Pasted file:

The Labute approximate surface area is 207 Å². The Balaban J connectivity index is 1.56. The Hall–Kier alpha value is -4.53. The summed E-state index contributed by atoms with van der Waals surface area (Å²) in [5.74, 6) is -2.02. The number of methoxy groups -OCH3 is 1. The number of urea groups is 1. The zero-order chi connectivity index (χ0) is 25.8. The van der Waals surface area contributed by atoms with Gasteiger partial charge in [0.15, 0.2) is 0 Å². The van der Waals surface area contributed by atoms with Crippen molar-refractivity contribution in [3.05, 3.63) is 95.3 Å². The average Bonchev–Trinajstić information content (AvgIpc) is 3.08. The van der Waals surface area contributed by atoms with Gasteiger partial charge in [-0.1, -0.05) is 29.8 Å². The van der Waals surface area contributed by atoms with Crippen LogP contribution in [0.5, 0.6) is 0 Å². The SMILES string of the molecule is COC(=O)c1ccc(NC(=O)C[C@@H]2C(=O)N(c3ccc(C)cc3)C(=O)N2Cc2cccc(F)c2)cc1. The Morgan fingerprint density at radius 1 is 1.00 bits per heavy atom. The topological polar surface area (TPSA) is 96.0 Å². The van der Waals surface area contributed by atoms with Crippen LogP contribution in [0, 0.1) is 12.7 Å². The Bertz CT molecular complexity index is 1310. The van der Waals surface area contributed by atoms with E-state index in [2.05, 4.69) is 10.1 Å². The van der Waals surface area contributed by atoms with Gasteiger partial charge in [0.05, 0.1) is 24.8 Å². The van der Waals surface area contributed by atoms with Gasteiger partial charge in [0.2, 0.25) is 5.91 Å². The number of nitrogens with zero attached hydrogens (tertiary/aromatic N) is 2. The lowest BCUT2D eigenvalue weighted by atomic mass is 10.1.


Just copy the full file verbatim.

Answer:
The Labute approximate surface area is 207 Å². The Balaban J connectivity index is 1.56. The Hall–Kier alpha value is -4.53. The summed E-state index contributed by atoms with van der Waals surface area (Å²) in [5.74, 6) is -2.02. The number of methoxy groups -OCH3 is 1. The number of urea groups is 1. The zero-order chi connectivity index (χ0) is 25.8. The van der Waals surface area contributed by atoms with Gasteiger partial charge in [0.15, 0.2) is 0 Å². The van der Waals surface area contributed by atoms with Crippen molar-refractivity contribution in [3.05, 3.63) is 95.3 Å². The average Bonchev–Trinajstić information content (AvgIpc) is 3.08. The van der Waals surface area contributed by atoms with Gasteiger partial charge in [-0.1, -0.05) is 29.8 Å². The van der Waals surface area contributed by atoms with Crippen LogP contribution in [0.5, 0.6) is 0 Å². The SMILES string of the molecule is COC(=O)c1ccc(NC(=O)C[C@@H]2C(=O)N(c3ccc(C)cc3)C(=O)N2Cc2cccc(F)c2)cc1. The Morgan fingerprint density at radius 1 is 1.00 bits per heavy atom. The topological polar surface area (TPSA) is 96.0 Å². The van der Waals surface area contributed by atoms with Crippen LogP contribution in [0, 0.1) is 12.7 Å². The Bertz CT molecular complexity index is 1310. The van der Waals surface area contributed by atoms with E-state index in [2.05, 4.69) is 10.1 Å². The van der Waals surface area contributed by atoms with Gasteiger partial charge in [0.05, 0.1) is 24.8 Å². The van der Waals surface area contributed by atoms with Gasteiger partial charge in [0.2, 0.25) is 5.91 Å². The number of nitrogens with zero attached hydrogens (tertiary/aromatic N) is 2. The lowest BCUT2D eigenvalue weighted by atomic mass is 10.1.